Last we heard about microblogging service Twitter's latest funding round, Union Square Ventures partner Albert Wenger told us — and, via Twitter, the world — that he was taking a lunch meeting at Twitter HQ. That was April 25. Despite rumors of an imminent deal, there's been no announcement. So why can't Wenger and his USV partner Fred Wilson close the deal? One theory: an unexpected bidding war over a service that grows more mainstream every day. A source familiar with this type of funding situation explains: "You know that thing about failure is an orphan, success has a million dads? VCs want to buy the right to say Twitter was theirs." And for this crowd, Twitter's downtime problems are a bonus.
The scaling shit only bugs nerds. Most people aren't doing enough messaging volume to notice. The people bitching are the ones who would never leave. Actually, whoever invests in Twitter is getting IP rights to something that solves a whole *class* of scaling problems, i.e. not just what's wrong with Twitter. I mean, I assume Twitter is a feature of everything going forward. Either Twitter proper, or that capability. That means everyone who succeeds will encounter this issue. If there's five non-Google companies in the world who've figured this out, I'd be shocked.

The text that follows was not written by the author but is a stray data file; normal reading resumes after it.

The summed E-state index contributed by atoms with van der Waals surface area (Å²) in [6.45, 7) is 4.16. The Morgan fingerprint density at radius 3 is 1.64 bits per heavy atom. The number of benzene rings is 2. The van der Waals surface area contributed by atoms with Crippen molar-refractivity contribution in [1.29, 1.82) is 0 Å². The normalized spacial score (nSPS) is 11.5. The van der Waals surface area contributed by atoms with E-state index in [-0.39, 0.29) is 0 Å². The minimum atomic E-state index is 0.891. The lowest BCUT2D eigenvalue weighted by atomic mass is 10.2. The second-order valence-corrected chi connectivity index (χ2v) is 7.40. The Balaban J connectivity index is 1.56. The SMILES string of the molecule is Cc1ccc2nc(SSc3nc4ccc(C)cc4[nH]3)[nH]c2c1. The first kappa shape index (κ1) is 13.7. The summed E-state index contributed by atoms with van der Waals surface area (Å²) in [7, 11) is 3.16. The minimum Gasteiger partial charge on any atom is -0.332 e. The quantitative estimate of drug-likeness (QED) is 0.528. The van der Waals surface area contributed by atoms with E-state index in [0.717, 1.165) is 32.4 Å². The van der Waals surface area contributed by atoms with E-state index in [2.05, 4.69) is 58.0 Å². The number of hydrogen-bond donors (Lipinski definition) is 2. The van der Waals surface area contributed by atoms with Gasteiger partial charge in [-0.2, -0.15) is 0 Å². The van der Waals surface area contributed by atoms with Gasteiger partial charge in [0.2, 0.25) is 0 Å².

That, and the right to thump their chests and brag to their VC buddies that their money solved Twitter's breakdowns.